For The Dialog
REHOBOTH BEACH – A model Passover Seder supper here last month not only commemorated the Israelites’ freedom from Egyptian slavery, it also stood as a call to continue the struggle for freedom for all people while giving Catholics a different look at the roots of their faith.
For Catholics, according to Deacon Jim Walls, who organized the March 19 dinner in St. Edmond’s parish hall, “It reminds us that our Lord Jesus was a Jew; he was a faithful Jew. I’m sure he went to the Passover meal many times.”
“The similarity between the Old Testament and the New Testament, and the similarity between Moses and Jesus, is mind-boggling. It’s where our (Catholic) roots are.”
Cherri Bragg, a member of Congregation Beth Shalom in Dover, emphasized that the Seder is not simply a reenactment in which the Jewish people recall a major historical event. Rather, it connects Jews to the world around them today.
“The struggle for freedom is a constant struggle,” she said. The supper reminds today’s Jews that they are called to continue that struggle.
The Seder, or Passover supper recalls how God used Moses to gain the Jewish people freedom from Egyptian slavery some 3,000 years ago.
At the dinner, Walls described similarities between the Easter Triduum, which begins Holy Thursday and ends Easter Sunday, and the Seder Passover celebration. Both involve miracles: for the Israelites the plagues and the parting of the Red Sea, and for Catholics the Resurrection. Both are about redemption and freedom: the Jewish people’s freedom from slavery and through Jesus, all people’s freedom from “the slavery of sin and the power of death.” Both “involve a ritual with food that has prescribed prayers that bring the past into the present.”
About 80 people participated in what Bragg called a “model” Seder. “It’s not the same as if it were in my home.”
While the Seder at St. Edmond’s was not completely kosher – in accord with Jewish law on how food is prepared – it was representative of what a modern Passover Seder is, said Bragg, who oversaw a team of volunteers that prepared the food and who provided commentary during the meal.
Each table had a Seder plate with a lamb bone, a roasted egg, parsley, horseradish and “charoses,” three slices of matzo, an unleavened bread, and an extra cup of wine. Each table setting included a small cup of salt water.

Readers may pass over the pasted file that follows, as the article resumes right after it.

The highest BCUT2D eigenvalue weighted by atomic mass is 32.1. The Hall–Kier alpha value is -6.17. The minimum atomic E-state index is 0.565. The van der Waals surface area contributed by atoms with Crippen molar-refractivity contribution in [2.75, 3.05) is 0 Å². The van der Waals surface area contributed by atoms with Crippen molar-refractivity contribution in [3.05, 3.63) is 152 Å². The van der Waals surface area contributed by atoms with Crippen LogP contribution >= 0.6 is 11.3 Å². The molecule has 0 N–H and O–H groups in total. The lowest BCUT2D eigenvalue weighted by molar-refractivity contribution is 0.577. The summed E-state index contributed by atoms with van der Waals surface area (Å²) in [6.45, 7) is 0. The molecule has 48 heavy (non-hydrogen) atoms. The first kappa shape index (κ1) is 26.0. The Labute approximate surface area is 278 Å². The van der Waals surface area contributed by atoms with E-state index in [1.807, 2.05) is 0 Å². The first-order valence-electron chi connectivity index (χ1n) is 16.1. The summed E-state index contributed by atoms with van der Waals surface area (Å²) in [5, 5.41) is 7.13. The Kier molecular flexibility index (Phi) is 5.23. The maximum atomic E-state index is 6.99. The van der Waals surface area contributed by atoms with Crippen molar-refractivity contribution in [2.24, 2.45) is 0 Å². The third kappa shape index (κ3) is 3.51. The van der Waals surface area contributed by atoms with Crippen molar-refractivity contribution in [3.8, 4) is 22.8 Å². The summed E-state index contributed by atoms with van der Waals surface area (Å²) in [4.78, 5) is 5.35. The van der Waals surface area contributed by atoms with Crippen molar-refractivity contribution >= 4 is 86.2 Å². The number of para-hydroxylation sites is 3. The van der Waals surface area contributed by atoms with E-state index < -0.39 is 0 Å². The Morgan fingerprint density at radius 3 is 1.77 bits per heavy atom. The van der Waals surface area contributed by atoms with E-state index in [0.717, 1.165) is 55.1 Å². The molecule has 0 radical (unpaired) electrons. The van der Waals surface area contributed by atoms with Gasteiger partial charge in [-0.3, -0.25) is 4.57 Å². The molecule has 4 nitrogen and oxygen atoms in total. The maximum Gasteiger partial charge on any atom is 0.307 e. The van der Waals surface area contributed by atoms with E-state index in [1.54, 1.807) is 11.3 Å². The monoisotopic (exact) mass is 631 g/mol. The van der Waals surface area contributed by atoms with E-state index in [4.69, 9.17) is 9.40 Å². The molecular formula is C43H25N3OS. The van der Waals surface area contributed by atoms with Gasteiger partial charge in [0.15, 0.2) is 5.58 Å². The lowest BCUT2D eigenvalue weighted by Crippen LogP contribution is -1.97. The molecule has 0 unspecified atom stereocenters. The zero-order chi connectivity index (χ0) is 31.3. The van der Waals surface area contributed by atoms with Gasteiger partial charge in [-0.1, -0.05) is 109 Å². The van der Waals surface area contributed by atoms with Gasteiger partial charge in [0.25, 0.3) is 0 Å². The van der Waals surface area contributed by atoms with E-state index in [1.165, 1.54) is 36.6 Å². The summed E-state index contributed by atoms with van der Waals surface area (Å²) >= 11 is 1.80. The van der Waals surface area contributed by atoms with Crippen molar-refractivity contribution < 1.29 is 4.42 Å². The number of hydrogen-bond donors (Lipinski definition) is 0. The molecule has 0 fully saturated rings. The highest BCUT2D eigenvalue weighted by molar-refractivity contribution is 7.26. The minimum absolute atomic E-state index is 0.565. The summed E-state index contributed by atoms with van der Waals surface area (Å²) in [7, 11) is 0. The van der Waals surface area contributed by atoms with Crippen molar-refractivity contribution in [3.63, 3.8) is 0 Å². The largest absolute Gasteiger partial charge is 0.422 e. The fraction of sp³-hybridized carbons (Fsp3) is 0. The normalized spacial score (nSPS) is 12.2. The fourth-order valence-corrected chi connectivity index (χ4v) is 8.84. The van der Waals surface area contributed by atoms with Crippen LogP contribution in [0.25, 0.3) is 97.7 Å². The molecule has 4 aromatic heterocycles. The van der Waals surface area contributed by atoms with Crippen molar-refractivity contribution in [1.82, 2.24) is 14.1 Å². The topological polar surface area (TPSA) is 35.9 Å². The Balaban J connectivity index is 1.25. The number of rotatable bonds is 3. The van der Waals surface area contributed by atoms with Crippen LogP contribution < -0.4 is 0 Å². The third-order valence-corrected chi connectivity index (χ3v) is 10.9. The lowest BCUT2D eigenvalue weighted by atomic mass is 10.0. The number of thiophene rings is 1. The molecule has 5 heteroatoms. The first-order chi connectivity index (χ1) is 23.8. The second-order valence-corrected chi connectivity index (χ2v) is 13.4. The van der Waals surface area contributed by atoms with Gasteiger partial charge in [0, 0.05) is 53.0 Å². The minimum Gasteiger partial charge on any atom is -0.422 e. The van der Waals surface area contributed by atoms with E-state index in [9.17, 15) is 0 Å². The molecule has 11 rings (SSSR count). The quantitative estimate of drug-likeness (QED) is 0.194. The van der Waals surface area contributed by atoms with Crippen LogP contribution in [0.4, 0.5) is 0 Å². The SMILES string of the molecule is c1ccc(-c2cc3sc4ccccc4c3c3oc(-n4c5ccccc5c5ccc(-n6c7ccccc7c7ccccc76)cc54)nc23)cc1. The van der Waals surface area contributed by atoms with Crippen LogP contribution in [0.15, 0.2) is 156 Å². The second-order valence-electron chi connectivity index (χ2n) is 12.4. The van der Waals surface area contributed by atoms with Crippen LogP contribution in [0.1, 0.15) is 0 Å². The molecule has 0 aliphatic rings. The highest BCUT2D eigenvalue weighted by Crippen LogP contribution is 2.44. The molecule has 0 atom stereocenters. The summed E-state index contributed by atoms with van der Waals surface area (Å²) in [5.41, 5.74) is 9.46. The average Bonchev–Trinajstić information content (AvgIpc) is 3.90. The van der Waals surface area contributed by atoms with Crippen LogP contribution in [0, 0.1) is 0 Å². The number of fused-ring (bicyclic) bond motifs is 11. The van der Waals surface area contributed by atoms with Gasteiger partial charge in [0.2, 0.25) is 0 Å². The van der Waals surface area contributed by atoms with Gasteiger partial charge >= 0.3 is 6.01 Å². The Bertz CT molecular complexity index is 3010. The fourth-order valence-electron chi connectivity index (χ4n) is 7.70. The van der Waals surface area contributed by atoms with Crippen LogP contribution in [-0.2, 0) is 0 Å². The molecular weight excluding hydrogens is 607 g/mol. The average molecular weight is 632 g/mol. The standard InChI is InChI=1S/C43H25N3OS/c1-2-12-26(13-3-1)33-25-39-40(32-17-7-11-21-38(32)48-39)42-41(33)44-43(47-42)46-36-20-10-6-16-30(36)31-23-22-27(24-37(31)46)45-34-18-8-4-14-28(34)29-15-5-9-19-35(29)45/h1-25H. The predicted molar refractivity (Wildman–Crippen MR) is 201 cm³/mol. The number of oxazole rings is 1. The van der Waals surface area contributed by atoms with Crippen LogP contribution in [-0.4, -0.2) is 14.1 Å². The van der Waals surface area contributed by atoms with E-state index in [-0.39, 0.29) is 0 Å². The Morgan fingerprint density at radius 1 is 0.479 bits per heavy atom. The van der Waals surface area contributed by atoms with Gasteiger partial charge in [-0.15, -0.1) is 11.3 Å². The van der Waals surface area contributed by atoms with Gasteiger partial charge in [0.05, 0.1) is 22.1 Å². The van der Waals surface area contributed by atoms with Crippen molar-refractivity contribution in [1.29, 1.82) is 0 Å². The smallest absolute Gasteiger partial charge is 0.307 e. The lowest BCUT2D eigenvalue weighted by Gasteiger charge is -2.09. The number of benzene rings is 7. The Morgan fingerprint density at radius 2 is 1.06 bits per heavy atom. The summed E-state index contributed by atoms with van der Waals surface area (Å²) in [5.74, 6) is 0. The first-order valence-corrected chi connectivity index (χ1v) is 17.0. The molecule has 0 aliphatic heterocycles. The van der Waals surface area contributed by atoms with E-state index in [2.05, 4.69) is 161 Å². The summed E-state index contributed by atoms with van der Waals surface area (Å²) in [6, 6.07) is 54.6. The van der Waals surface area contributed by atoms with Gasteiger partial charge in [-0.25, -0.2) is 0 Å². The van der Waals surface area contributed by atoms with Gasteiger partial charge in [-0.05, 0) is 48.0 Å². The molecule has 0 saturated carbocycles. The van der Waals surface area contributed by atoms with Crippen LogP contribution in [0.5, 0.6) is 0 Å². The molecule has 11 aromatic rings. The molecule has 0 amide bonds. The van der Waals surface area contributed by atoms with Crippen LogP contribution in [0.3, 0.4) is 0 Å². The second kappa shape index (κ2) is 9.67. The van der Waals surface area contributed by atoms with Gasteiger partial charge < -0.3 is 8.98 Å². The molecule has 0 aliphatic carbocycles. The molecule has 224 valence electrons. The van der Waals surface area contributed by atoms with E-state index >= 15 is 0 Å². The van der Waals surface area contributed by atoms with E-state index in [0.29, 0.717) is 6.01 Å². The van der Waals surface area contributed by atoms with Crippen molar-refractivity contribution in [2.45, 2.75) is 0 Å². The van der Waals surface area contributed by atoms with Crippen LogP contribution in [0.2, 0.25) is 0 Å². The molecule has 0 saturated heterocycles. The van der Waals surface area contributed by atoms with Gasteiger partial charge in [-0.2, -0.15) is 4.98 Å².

“Everything is symbolic,” Bragg said.
The lamb bone symbolized the shank bone Jewish families used to spread the blood of a lamb, roasted for the meal, over their door mantles. This spared their households from the final plague, the killing of first-born sons, that led Pharaoh to free the Jews. The egg represents the cycle of life.
The charoses, a mixture of apples, nuts, honey, wine and cinnamon, symbolizes the mortar used by the Israelites in slavery when they built pyramids. The parsley represents springtime, a new life and freedom; it’s dipped into salt water to recall the tears of the slavery days. Horseradish recalls the bitterness of life as slaves. The matzo represents the unleavened bread hastily pulled from ovens as the Israelites fled Egypt.
The extra cup of wine is called Elijah’s cup. According to Jewish tradition, Elijah will return one day to announce a new Messiah.
Bragg explained the symbolism of the food and the meal’s four cups of wine – the cups of sanctification, plagues, redemption and praise – before each was consumed. Each item included a blessing in Hebrew, then in English.
The supper included the re-telling of the Passover story, the Israelites’ exodus from Egypt.
This was Adelaide Auwarda’s first Seder. A son in Philadelphia is now dating a Jewish woman. The traditional, ritual meal gave her insights to the woman’s faith.
“I’d never been invited to a Seder before,” she said. “I never realized how complicated it was.”
Bern Worthing had attended a Seder once before, while living in California in the 1980s. Those at that Seder she attended dressed up in fine clothes “to rejoice in the now rather than [recall] the bitterness of the past.” St. Edmond’s Seder Supper, she thought, “provided a better insight to the Jewish celebration.”